SII’s Adar Poonawalla to meet Health Minister Mansukh Mandaviya tomorrow


As R-factor hovers around 1 in some states, India registered a marginal increase in the daily caseload on Thursday. The government bulletin says that 42, 982 fresh coronavirus cases were officially registered in the last 24 hours. It was also the second consecutive day when India logged over 500 Covid fatalities. The health bulletin said that 533 Indians lost their lives due to Covid complications. In yet another subtle sign, the number of active cases in India are on a gradual upward path. At present, India has 4,11,076 active Covid cases, the official health bulletin says. The daily vaccination rate plunged to 37,45,862 on August 4. In comparison with August 3 data, there was a drop of 42.8 per cent.

Talking about the next phase of the pandemic in India, the third wave of the coronavirus has made a quiet entry in India via Kerala. The Covid trajectory in the state clearly shows what the epidemiologists are terming as the early phase of the third wave. While the easing of lockdowns etc has helped the Indian economy to revive, the nation must get the clear answer from the haunting of the second wave – how many Indians died during the harrowing months of April and May this year? As an Indian Express report says that the Centre has already given the answer – 1.69 lakh. But the question arises – is this the absolute figure? Well, the answer is no.

The states have been quietly revising the numbers in the process known as reconciling the Covid death data. From Bihar to Maharashtra to Kerala, states have been updating his figure from time to time. However, these figures don’t actually tell us the enormity of the crisis. One fact, which even the Narendra Modi government agrees that ‘deaths can only be estimated and the exact data may never be known.’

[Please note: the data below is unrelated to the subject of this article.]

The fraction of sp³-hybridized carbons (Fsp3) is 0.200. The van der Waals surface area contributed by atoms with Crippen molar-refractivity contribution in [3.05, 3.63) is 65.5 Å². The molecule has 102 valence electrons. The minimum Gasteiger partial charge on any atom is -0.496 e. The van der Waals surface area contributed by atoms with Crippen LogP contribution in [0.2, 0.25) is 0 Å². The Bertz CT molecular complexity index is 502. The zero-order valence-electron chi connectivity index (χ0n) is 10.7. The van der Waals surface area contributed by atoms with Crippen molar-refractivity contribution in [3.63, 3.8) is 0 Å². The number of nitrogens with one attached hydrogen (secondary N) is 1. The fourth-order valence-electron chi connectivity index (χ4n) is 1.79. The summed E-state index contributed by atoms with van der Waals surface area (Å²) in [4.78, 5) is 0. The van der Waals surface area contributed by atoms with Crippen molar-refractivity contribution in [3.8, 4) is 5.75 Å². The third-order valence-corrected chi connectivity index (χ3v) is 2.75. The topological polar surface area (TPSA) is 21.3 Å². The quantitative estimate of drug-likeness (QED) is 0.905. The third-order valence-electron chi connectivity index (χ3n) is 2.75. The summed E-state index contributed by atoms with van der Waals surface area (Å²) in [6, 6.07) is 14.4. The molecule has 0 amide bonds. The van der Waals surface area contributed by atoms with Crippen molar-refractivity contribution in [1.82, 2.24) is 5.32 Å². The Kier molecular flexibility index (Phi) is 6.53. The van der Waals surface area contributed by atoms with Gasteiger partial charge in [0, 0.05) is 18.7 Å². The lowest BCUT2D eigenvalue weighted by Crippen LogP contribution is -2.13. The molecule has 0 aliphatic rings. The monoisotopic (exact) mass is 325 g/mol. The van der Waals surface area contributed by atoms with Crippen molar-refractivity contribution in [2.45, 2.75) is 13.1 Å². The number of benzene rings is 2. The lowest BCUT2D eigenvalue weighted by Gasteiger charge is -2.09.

One of the key figures that may help is in understanding the difference between the official death count and the under-reported deaths are ‘all cause deaths’. This essentially means that these are as the term mean deaths registered with any reason except for Covid. Any person, who died during the second wave will be part of the ‘all cause deaths’ These are in excess of the registered Covid deaths. Now, the problem is that since the person was not tested for corona, we may never know how many people went unregistered as Covid deaths.

The ‘all cause deaths’, can, however, help us know the excess death and officials can arrive at an estimate. The gap between all cause deaths and the registered Covid deaths is the only way to know the scale of under-reporting. But even this would also take more than a year.

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